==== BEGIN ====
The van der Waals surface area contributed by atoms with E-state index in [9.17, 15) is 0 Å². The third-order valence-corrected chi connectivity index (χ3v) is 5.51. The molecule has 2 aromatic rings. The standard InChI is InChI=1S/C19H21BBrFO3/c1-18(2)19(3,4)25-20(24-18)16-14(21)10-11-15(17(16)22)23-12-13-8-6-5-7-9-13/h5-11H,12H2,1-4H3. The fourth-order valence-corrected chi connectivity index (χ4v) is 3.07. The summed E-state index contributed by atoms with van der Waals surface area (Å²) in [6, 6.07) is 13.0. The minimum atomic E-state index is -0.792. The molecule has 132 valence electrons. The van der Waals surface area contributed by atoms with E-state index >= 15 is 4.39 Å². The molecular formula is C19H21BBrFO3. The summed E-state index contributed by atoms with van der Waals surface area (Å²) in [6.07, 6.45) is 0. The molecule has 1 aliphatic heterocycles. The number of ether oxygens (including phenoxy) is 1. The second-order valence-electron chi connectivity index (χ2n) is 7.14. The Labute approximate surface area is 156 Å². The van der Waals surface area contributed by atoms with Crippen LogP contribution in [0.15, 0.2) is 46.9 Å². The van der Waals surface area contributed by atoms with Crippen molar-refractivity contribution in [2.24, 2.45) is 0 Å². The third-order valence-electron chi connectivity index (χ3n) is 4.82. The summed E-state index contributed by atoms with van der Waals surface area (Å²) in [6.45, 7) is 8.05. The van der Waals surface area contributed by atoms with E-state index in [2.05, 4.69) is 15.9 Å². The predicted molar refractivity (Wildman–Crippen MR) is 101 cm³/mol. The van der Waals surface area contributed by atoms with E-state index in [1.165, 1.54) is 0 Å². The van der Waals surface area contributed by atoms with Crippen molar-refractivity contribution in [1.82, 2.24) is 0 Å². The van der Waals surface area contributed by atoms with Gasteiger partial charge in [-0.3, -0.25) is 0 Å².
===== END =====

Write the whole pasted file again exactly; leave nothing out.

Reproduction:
The van der Waals surface area contributed by atoms with E-state index in [9.17, 15) is 0 Å². The third-order valence-corrected chi connectivity index (χ3v) is 5.51. The molecule has 2 aromatic rings. The standard InChI is InChI=1S/C19H21BBrFO3/c1-18(2)19(3,4)25-20(24-18)16-14(21)10-11-15(17(16)22)23-12-13-8-6-5-7-9-13/h5-11H,12H2,1-4H3. The fourth-order valence-corrected chi connectivity index (χ4v) is 3.07. The summed E-state index contributed by atoms with van der Waals surface area (Å²) in [6, 6.07) is 13.0. The minimum atomic E-state index is -0.792. The molecule has 132 valence electrons. The van der Waals surface area contributed by atoms with E-state index >= 15 is 4.39 Å². The molecular formula is C19H21BBrFO3. The summed E-state index contributed by atoms with van der Waals surface area (Å²) in [6.07, 6.45) is 0. The molecule has 1 aliphatic heterocycles. The number of ether oxygens (including phenoxy) is 1. The second-order valence-electron chi connectivity index (χ2n) is 7.14. The Labute approximate surface area is 156 Å². The van der Waals surface area contributed by atoms with Crippen LogP contribution in [0.15, 0.2) is 46.9 Å². The van der Waals surface area contributed by atoms with Crippen molar-refractivity contribution in [2.24, 2.45) is 0 Å². The third-order valence-electron chi connectivity index (χ3n) is 4.82. The summed E-state index contributed by atoms with van der Waals surface area (Å²) in [6.45, 7) is 8.05. The van der Waals surface area contributed by atoms with E-state index in [2.05, 4.69) is 15.9 Å². The predicted molar refractivity (Wildman–Crippen MR) is 101 cm³/mol. The van der Waals surface area contributed by atoms with E-state index in [1.165, 1.54) is 0 Å². The van der Waals surface area contributed by atoms with Crippen molar-refractivity contribution in [1.82, 2.24) is 0 Å². The van der Waals surface area contributed by atoms with Gasteiger partial charge in [-0.3, -0.25) is 0 Å².